However, in general they're safe and fast because they have special bus lanes that other drivers can't use with risking a fine.

More information on this thread.
https://www.expat.com/forum/viewtopic.p … 19#3396576

Lukereg :

For Transjakarta you need to buy a 40k flazz card which can be dropped up at the TJ bus stops.
You should always take the second bus that comes as Indonesians crowd onto the first thing that comes along leaving the next often empty.

Intercity bus services.

Indonesia has a lot of intercity bus services, both air conditioned and not.
The non AC are generally old, dirty cattle trucks I would strongly advise you not to even consider.
The Air conditioned buses are mostly pretty good.
I generally recommend Sinar Jaya services because their buses are clean, tidy and well looked after.
I strongly suggest buy two tickets because the seats tend to be a little cramped if you're big, or sit next to someone wider than average.
I have had a couple of overtired drivers, but they are generally safe.
You'll also notice the very cheap prices they advertise.

There are many local bus services, all about the same.
Their buses are commonly in poor condition and their drivers tend to drive in a fashion that leads you to suspect they're suicidal.
Kopaja buses in Jakarta  are numbered and have designated routes, but are mostly old and commonly very overcrowded.
They're very cheap and run all over the city.

You should take care of pickpockets on any and all crowded services.

This is a typical local bus in Central Java.
The floor is damaged, the buses are commonly overcrowded and  you even get passengers hanging off the outside.

https://farm2.staticflickr.com/1611/23408747333_bd3e2aabaa_z.jpg

I would generally suggest avoiding these services if possible.

You should also note the vast majority of the local bus services allow buskers on. Most buskers are not especially good when it comes to singing, but a few can be very forceful when it comes to asking for money. A polite refusal is usually best and normally gets rid of them.
If you do give them cash, keep it to not more than Rp2,000 and never get large amounts of money out on these services.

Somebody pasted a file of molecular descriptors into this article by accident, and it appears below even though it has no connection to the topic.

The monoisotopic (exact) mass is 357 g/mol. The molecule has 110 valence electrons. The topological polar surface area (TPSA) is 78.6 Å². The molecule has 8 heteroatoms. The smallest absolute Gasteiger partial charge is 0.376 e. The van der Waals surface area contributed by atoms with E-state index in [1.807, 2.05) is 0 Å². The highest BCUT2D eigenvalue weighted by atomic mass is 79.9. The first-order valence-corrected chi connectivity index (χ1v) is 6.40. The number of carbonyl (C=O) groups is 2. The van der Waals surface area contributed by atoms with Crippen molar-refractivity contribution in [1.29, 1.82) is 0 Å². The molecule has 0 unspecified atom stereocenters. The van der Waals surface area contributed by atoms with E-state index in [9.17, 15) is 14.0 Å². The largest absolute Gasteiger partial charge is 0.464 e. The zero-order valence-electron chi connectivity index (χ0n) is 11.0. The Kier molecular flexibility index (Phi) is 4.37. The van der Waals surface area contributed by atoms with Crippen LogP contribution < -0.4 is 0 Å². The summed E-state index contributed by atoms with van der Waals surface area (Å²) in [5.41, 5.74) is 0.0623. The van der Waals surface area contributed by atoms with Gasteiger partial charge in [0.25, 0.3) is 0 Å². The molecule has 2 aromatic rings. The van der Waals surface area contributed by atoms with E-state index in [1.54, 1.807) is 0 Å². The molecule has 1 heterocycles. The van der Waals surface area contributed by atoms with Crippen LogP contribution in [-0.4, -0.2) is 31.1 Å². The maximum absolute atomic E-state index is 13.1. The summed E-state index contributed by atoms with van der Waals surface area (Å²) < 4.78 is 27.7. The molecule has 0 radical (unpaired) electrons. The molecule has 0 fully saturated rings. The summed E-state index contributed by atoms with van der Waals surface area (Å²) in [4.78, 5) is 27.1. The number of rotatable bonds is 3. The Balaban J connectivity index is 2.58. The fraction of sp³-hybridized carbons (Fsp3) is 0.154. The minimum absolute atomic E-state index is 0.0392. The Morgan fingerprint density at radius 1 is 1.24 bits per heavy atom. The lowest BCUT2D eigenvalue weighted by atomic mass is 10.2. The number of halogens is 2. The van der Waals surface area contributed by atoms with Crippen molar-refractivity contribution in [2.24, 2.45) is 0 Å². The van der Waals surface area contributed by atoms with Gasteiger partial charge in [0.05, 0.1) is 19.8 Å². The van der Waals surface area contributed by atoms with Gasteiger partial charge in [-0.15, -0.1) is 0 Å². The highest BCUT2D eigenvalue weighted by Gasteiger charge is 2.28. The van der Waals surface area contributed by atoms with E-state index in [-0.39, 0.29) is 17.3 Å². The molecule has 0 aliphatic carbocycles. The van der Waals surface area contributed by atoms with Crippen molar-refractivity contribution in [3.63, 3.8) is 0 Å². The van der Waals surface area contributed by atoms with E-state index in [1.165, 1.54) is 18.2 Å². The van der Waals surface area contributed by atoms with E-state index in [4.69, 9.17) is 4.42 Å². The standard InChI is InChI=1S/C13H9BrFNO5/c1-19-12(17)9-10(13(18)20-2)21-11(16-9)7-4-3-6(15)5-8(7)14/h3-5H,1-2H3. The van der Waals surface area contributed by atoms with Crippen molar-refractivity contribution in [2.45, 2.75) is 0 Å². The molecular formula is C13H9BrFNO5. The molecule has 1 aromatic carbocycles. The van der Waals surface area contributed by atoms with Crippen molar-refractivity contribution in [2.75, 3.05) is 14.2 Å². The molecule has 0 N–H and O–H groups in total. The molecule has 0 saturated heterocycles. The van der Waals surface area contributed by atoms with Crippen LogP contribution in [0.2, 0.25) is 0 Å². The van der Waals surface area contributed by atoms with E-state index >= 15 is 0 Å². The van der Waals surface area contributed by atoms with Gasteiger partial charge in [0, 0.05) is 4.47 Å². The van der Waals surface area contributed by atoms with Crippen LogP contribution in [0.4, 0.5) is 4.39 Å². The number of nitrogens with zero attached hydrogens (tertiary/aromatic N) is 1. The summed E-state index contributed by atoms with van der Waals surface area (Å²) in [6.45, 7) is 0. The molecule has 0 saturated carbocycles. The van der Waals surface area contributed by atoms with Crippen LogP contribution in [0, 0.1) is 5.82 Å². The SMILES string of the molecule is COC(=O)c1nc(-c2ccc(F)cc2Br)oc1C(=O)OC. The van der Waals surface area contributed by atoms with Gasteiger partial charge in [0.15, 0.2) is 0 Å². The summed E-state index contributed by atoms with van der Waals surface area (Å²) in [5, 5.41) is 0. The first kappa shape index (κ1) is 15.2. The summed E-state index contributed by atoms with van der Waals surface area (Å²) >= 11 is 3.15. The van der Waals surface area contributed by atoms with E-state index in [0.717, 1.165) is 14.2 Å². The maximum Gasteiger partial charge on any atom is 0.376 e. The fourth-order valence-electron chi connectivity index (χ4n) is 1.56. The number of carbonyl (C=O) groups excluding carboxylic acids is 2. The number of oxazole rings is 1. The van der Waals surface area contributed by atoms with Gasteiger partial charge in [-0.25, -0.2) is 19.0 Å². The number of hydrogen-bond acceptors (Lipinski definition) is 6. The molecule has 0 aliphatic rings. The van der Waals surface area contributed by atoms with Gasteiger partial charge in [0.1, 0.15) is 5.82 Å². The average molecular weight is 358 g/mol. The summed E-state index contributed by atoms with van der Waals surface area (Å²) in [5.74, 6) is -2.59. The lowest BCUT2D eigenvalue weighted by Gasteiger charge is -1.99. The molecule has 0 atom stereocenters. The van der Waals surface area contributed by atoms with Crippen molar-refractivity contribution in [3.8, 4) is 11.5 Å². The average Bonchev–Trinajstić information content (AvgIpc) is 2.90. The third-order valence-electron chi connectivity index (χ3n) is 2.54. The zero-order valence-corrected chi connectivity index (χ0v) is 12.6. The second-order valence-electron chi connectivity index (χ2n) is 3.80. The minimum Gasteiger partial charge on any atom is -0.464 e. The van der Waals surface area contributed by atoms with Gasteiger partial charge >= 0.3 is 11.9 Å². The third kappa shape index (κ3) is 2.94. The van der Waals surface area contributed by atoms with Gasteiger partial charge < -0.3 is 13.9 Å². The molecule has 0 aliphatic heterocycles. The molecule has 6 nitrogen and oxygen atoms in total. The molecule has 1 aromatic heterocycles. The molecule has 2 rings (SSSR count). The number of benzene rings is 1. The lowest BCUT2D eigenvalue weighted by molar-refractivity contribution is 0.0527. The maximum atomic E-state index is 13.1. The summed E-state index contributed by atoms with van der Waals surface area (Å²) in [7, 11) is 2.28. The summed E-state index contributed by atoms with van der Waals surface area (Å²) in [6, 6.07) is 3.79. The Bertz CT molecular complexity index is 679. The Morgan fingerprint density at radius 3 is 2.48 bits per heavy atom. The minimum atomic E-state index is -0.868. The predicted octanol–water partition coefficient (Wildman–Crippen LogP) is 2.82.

NEVER get aggressive.

Horse and cart (No, I'm not joking)

Some of Jakarta's satellite towns still have these as working taxis, but most are just local rides for the kids.
In smaller towns they're still common forms of transport. You usually have to hammer out a price with the driver.
The horse and cart services were still operating as of December 2017

Go-jek and Grab bike

https://farm6.staticflickr.com/5654/24021096885_12483abd05_z.jpg


Go Jek and grab bike are motorcycle taxi services that use mobile apps to allow you to call transport to where ever your are.

The Go-jek and grab applications both ask for permission to use media, files, contacts lists and other private information.
I wouldn't advise installing any application that asks to access information they don't need to run their service.

Lukereg :

Hi GO-JEKERS!

Thank you for your never ending support for GO-JEK Indonesia. In an effort to give the very best services to our customers, new rates for GO-RIDE in JABODETABEK will be applied on December 29, 2015 at 00:00:

Rp. 12,000,- for 1-10 KM distance
Rp. 15,000,- for 10-15 KM distance
Rp. 2,000,-/KM for distance above 15 KM

Trains

Google maps provides real time train information. Click on a station to see train details for that place.
You can download an intercity train app that allows you to book, then pay via a local bank ATM or a paypoint such as a mini mart

Trains (Intercity)

ALWAYS BOOK A TRAIN FOR AT LEAST AN HOUR BEFORE YOUR INTENDED ARRIVAL TIME - THEY'RE OFTEN LATE.

You will be asked for identification for all long distance services, this usually being your KTP or SKTT, but your passport will do nicely if you have yet to get another form of identification.

The executive class intercity trains are generally clean and comfortable, but I have never enjoyed the food, so I would strongly suggest you take a packed lunch.
These services are being improved all the time, the latest being an executive class service with a layout you'd expect on the best airliner's business class.

https://coconuts.co/jakarta/news/pt-kai … eo-demand/